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Characterization of natural building granitic stones

Abstract : The market of building stones is an important and worldwide economic activity (e.g. ca. 760 MC for France in 2006). Massive international exchanges do occur, with potential "misfits" between comparable stones of different origin. In addition, the workmanship is increasingly used in the industry, such as artificial colouring of stones for a higher selling price, bonding of two stones of different origin but with equivalent macroscopic characteristics, or chemical treatments of stones to hide discoloration caused by stains. It reveals therefore important to be sure of the origin of the rocks in order to have a guaranty of quality and provenance, as well as for security reasons (fake stones might not have the same resistance and/or qualities as their original counterparts). Moreover, in the case of restoration of historical monuments, it is convenient to use the same materials or materials as close as possible to the original ones. The aim of this work is to establish an analytical protocol that permits to unequivocally ascertain that a given rock sample comes from a given quarry or massif and consequently provide a tool to guaranty the origin of the building stones. In this contribution, we focus on granitic rocks from French quarries and on their comparison with "analogue" ones from foreign countries (China and Spain). Beyond the macroscopic observations, the strategy combines different quantitative approaches: petrology, geochemistry and rock magnetic properties. Results concern four French granitic stones: (1) the medium-grained "gray / blue" of Louvigné-du-Desert, (2) the medium-grained "blue" of Lanhélin, (3) the coarse-grained "pink" of La Clarté, and (4) the Tarn "Silverstar". For each target, 2-13 samples were extracted from 1 to 5 exploited quarries. Louvigné-du-Desert and Lanhélin quarries exploit granodiorites from two neighbouring late Cadomian intrusions in The Mancelian Province of northern Brittany. The granite from La Clarté quarries is part of the late-Hercynian Ploumanac'h massif, in the northern part of the Hercynian belt of Brittany. Rock from the Tarn belong the Sidobre massif, a late-Hercynian granite located in southern Massif Central. The study of samples from these different quarries shows that the combination of petrological, geochemical and magnetic analyses is robust to distinguish building stones from massifs of different history but also from massifs of the same age and the same geodynamic setting. Our analytical procedure shows that granitic stones extracted from a given quarry or a given massif can be distinguished from foreign building stones having comparable appearance. Furthermore, results are the first elements for the constitution of a database for the characterization of French granitic building stones. Such a database should further improve the traceability of stones used for monuments, protecting historical sites and enhancing the geological heritage.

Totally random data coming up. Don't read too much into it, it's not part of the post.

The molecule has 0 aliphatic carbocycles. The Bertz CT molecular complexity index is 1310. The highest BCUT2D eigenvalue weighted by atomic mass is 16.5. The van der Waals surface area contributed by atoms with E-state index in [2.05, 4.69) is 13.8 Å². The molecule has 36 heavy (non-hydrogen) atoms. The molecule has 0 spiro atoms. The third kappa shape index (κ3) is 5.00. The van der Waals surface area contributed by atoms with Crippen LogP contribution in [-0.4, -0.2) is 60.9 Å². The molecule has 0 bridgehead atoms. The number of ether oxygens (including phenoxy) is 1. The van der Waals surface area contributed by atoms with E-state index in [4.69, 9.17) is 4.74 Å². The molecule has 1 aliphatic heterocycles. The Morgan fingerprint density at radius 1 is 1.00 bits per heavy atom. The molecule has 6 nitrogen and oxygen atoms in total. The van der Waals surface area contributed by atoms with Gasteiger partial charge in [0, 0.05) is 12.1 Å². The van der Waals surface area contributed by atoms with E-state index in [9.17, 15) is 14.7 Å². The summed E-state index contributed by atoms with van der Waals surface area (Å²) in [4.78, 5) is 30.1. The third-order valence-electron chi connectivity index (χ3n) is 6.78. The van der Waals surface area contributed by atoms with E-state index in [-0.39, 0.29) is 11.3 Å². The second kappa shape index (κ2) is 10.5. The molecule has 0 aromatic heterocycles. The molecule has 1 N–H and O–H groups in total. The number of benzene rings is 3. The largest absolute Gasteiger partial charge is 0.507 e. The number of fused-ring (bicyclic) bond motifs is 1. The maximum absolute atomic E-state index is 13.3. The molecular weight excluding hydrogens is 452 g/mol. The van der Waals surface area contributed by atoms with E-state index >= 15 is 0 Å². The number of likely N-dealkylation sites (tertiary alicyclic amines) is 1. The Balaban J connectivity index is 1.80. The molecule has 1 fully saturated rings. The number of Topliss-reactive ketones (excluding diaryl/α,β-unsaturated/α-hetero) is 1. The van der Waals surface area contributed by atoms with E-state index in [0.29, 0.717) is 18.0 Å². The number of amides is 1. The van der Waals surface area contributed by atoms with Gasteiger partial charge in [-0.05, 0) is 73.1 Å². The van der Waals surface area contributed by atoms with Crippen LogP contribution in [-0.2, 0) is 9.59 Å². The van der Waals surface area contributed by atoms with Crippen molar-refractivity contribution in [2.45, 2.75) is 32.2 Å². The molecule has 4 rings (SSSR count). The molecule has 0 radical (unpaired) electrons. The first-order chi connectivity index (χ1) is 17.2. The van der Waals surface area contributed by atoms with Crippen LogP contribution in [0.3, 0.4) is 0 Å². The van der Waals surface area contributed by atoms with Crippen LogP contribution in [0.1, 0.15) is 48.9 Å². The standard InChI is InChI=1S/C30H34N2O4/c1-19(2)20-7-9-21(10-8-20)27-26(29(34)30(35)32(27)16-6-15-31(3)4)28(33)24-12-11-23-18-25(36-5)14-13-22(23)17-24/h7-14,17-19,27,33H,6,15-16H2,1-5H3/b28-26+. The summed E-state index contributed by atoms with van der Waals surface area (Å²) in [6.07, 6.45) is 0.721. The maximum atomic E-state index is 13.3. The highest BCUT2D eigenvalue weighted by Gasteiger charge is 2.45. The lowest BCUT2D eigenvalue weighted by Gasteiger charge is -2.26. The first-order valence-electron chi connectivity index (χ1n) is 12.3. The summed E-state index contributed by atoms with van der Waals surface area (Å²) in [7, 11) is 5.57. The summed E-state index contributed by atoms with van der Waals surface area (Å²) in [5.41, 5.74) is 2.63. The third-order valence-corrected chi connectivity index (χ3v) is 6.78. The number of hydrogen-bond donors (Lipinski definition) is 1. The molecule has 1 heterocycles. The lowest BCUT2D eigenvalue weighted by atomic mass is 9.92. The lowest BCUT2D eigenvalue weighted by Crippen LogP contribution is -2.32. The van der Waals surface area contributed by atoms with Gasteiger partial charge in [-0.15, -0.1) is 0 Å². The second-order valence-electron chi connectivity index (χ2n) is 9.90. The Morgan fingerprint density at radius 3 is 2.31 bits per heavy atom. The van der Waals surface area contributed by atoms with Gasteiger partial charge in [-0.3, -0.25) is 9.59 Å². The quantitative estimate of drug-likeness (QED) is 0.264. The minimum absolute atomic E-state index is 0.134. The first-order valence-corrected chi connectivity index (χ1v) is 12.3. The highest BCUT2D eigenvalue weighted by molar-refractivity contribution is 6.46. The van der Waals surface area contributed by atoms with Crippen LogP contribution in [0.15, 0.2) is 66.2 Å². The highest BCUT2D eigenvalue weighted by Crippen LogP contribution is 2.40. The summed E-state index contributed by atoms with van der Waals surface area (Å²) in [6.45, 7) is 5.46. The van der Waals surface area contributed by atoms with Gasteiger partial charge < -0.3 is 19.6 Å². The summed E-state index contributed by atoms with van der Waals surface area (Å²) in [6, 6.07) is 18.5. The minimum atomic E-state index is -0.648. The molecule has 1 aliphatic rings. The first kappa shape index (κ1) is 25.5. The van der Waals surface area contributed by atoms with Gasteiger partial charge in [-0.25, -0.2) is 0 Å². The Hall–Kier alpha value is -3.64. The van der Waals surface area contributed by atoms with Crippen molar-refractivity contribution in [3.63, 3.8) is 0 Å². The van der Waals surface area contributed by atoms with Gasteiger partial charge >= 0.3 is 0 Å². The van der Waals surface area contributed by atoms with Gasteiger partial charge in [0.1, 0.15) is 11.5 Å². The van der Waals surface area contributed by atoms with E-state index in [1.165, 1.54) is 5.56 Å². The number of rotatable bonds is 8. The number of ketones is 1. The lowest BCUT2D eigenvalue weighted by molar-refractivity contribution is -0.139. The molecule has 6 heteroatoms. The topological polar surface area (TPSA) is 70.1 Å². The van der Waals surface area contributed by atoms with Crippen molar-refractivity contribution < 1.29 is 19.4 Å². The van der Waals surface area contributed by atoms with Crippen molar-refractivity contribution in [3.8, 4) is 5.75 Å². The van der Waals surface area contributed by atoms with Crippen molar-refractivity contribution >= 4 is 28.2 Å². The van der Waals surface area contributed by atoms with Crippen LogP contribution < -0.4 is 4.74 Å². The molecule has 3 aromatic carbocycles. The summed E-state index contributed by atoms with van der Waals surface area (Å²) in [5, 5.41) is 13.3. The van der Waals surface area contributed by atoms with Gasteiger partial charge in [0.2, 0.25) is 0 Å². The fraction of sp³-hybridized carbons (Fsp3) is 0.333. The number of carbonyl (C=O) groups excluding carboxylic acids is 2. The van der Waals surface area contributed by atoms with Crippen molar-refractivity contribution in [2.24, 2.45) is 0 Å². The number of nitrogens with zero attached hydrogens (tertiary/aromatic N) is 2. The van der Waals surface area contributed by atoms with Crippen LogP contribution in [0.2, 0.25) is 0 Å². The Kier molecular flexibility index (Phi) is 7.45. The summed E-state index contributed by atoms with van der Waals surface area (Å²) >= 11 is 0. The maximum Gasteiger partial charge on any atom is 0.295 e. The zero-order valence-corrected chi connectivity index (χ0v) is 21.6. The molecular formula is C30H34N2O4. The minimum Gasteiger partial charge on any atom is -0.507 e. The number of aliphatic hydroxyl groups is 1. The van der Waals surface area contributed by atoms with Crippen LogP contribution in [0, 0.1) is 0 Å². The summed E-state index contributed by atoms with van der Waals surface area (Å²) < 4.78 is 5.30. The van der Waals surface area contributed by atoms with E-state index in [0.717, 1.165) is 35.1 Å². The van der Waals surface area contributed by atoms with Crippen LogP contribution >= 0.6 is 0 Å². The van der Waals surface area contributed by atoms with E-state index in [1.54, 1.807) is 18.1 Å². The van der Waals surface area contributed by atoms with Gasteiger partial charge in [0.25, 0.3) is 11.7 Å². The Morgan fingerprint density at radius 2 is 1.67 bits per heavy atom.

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Submitted on : Wednesday, February 22, 2012 - 2:37:57 PM
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  • HAL Id : insu-00672994, version 1



Claudine Malfilatre, Philippe Boulvais, Annick Chauvin, Erwan Hallot, Marc Poujol, et al.. Characterization of natural building granitic stones. European Geosciences Union General Assembly 2011, 2011, Vienne, Austria. pp.EGU2011-6148. ⟨insu-00672994⟩



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